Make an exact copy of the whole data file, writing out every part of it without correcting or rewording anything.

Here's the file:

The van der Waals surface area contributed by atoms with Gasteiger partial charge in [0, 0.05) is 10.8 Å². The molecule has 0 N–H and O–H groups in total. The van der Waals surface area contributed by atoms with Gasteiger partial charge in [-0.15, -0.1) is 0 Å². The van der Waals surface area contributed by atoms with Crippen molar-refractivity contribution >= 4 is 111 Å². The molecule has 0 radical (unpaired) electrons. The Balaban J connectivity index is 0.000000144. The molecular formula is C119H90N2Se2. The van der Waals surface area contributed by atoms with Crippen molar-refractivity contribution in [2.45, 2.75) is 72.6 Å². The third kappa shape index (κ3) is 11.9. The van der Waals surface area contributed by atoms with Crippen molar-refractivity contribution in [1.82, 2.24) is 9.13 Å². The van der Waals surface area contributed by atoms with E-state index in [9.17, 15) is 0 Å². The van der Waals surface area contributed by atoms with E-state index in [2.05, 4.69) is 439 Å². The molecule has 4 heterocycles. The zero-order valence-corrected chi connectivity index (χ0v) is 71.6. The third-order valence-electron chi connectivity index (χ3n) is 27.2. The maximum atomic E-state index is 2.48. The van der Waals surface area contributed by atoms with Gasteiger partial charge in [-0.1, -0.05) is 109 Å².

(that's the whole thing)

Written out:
The van der Waals surface area contributed by atoms with Gasteiger partial charge in [0, 0.05) is 10.8 Å². The molecule has 0 N–H and O–H groups in total. The van der Waals surface area contributed by atoms with Gasteiger partial charge in [-0.15, -0.1) is 0 Å². The van der Waals surface area contributed by atoms with Crippen molar-refractivity contribution >= 4 is 111 Å². The molecule has 0 radical (unpaired) electrons. The Balaban J connectivity index is 0.000000144. The molecular formula is C119H90N2Se2. The van der Waals surface area contributed by atoms with Crippen molar-refractivity contribution in [2.45, 2.75) is 72.6 Å². The third kappa shape index (κ3) is 11.9. The van der Waals surface area contributed by atoms with Crippen molar-refractivity contribution in [1.82, 2.24) is 9.13 Å². The van der Waals surface area contributed by atoms with E-state index in [9.17, 15) is 0 Å². The van der Waals surface area contributed by atoms with E-state index in [2.05, 4.69) is 439 Å². The molecule has 4 heterocycles. The zero-order valence-corrected chi connectivity index (χ0v) is 71.6. The third-order valence-electron chi connectivity index (χ3n) is 27.2. The maximum atomic E-state index is 2.48. The van der Waals surface area contributed by atoms with Gasteiger partial charge in [-0.1, -0.05) is 109 Å².